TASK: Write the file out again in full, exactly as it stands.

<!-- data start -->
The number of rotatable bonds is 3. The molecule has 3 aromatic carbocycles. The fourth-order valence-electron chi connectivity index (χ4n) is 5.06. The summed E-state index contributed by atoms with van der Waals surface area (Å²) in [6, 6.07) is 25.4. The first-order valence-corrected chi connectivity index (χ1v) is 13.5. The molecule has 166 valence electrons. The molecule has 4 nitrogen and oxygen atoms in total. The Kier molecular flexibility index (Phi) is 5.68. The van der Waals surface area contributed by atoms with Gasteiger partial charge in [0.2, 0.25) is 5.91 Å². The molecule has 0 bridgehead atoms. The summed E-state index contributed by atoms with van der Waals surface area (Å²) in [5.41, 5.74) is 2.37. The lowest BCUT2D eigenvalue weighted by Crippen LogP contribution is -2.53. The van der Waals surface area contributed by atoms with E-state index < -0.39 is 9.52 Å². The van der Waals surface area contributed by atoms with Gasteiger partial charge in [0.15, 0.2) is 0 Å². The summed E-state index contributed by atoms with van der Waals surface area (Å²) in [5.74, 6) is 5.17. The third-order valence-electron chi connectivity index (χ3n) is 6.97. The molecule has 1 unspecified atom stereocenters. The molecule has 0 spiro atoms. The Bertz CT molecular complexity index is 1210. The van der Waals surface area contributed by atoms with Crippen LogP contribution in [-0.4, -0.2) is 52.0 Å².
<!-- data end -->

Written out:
The number of rotatable bonds is 3. The molecule has 3 aromatic carbocycles. The fourth-order valence-electron chi connectivity index (χ4n) is 5.06. The summed E-state index contributed by atoms with van der Waals surface area (Å²) in [6, 6.07) is 25.4. The first-order valence-corrected chi connectivity index (χ1v) is 13.5. The molecule has 166 valence electrons. The molecule has 4 nitrogen and oxygen atoms in total. The Kier molecular flexibility index (Phi) is 5.68. The van der Waals surface area contributed by atoms with Gasteiger partial charge in [0.2, 0.25) is 5.91 Å². The molecule has 0 bridgehead atoms. The summed E-state index contributed by atoms with van der Waals surface area (Å²) in [5.41, 5.74) is 2.37. The lowest BCUT2D eigenvalue weighted by Crippen LogP contribution is -2.53. The van der Waals surface area contributed by atoms with E-state index < -0.39 is 9.52 Å². The van der Waals surface area contributed by atoms with Gasteiger partial charge in [0.15, 0.2) is 0 Å². The summed E-state index contributed by atoms with van der Waals surface area (Å²) in [5.74, 6) is 5.17. The third-order valence-electron chi connectivity index (χ3n) is 6.97. The molecule has 1 unspecified atom stereocenters. The molecule has 0 spiro atoms. The Bertz CT molecular complexity index is 1210. The van der Waals surface area contributed by atoms with Crippen LogP contribution in [-0.4, -0.2) is 52.0 Å².